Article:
Friday, January 06, 2006

New Initiative: Teach and Learn Foreign Languages

President Bush was speaking to a group of University Presidents in attendance of an International Educator's Conference that was co-sponsored by the State and Education Department. Secretary of State Condoleezza Rice, Education Secretary Margaret Spellings, and Defense Secretary Donald H. Rumsfeld were in attendance as well. The object of the gathering was to promote President Bush' new initiative: National Security Language Initiative.

This will help in several ways. When Americans learn Arabic, Farsi, Pashtun, Chinese, Russian, Hindu, and other critical-need languages and cultures, we will be able to allow other peoples to see we actually do care about them by taking the time to learn about them. It will also help our people, be they Military, Diplomats, CIA, etc., to appreciate others sensitivities. (Don't laugh. It makes sense.)

The initiative, according to documents explaining the program, has three main goals:
  • Expand the number of Americans mastering critical-need languages and start teaching them at a younger age.
  • Increase the number of advanced-level speakers of foreign languages, with an emphasis on critical-need languages.
  • Increase the number of foreign language teachers and necessary resources.
  • Most of the cabinets will be participating in this new program. They will be asking for $750 million over the next 5 years to higher people with those skills along with $25 million for more personnel to be used by President Bush for the Initiative.
    "We need a stronger capacity to understand and work with the cultures and peoples of other nations," he said. "The central part of that capacity is linguistic facility. "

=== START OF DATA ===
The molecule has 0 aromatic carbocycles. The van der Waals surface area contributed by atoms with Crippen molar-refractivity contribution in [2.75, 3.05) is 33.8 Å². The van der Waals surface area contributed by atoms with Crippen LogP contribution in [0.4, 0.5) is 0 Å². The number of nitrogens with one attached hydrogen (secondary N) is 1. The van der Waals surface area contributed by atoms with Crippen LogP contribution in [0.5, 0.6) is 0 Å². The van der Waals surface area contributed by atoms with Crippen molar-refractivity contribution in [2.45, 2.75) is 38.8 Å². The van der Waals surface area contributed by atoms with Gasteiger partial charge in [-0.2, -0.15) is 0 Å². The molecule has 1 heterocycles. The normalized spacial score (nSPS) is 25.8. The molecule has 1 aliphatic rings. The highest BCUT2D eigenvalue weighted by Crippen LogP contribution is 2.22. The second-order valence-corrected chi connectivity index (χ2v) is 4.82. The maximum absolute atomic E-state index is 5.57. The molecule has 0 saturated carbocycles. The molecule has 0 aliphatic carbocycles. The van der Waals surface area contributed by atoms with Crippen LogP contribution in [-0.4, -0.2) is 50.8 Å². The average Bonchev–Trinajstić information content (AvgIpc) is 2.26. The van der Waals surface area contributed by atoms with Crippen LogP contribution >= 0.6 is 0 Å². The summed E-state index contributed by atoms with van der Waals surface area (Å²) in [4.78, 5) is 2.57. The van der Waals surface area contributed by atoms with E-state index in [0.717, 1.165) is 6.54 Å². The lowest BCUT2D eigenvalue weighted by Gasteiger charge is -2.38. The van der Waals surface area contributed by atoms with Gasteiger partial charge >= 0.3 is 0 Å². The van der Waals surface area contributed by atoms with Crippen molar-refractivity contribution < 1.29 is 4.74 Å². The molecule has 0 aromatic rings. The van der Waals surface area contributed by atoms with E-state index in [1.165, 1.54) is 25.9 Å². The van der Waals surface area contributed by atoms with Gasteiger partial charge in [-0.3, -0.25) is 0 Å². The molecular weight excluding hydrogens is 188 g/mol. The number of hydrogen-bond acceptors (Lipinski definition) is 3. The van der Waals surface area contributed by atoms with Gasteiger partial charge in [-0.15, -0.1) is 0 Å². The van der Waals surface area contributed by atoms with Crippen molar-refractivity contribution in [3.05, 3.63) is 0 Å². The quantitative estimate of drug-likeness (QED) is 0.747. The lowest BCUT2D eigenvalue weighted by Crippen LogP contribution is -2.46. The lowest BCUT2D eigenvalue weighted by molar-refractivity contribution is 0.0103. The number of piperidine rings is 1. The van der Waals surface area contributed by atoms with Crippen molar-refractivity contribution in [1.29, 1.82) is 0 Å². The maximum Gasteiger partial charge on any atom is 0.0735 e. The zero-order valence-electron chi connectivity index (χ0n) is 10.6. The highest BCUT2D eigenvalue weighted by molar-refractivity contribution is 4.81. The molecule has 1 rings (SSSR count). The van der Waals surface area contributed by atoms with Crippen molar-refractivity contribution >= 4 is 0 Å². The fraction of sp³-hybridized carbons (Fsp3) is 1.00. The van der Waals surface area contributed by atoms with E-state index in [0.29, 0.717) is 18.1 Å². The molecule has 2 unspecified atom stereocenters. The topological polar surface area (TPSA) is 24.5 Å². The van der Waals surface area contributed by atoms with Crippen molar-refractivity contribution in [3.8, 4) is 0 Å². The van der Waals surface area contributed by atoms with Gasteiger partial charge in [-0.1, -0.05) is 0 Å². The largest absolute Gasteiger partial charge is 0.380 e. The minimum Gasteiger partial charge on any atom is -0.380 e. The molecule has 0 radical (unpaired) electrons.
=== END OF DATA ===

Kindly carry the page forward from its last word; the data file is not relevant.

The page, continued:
This money will tied with the ROTC in the Universities. It will be used to assist teachers in the goals of learning of teaching critically needed language skills.

    As it stands, a total of 1,322 U. S. colleges and universities offer primary or associated ROTC programs. Hmm. I am quite sure there are many more colleges than that!

    "Another related initiative, Chu said, involves establishing a Civilian Language Reserve Corps that will seek to add 1,000 new linguists over the next few years to provide a surge capacity to meet crucial military language skill needs."

    Referencing findings taken from a recent DoD-sponsored national language conference, David S. C. Chu, undersecretary of defense for personnel and readiness, said younger people appear to have an easier time learning new languages than adults. "If you start when you're five, you have a great advantage in facility, in accent, in ease with which (a new language) is acquired," Chu said.

    NOTE: View the original version of this web page on DefenseLINK, the official website of the U. S. Department of Defense.

    Visit the Defense Department's Web site for the latest news and information about America's response to the war against terrorism at "Defend America".

    Hat tip to Military News

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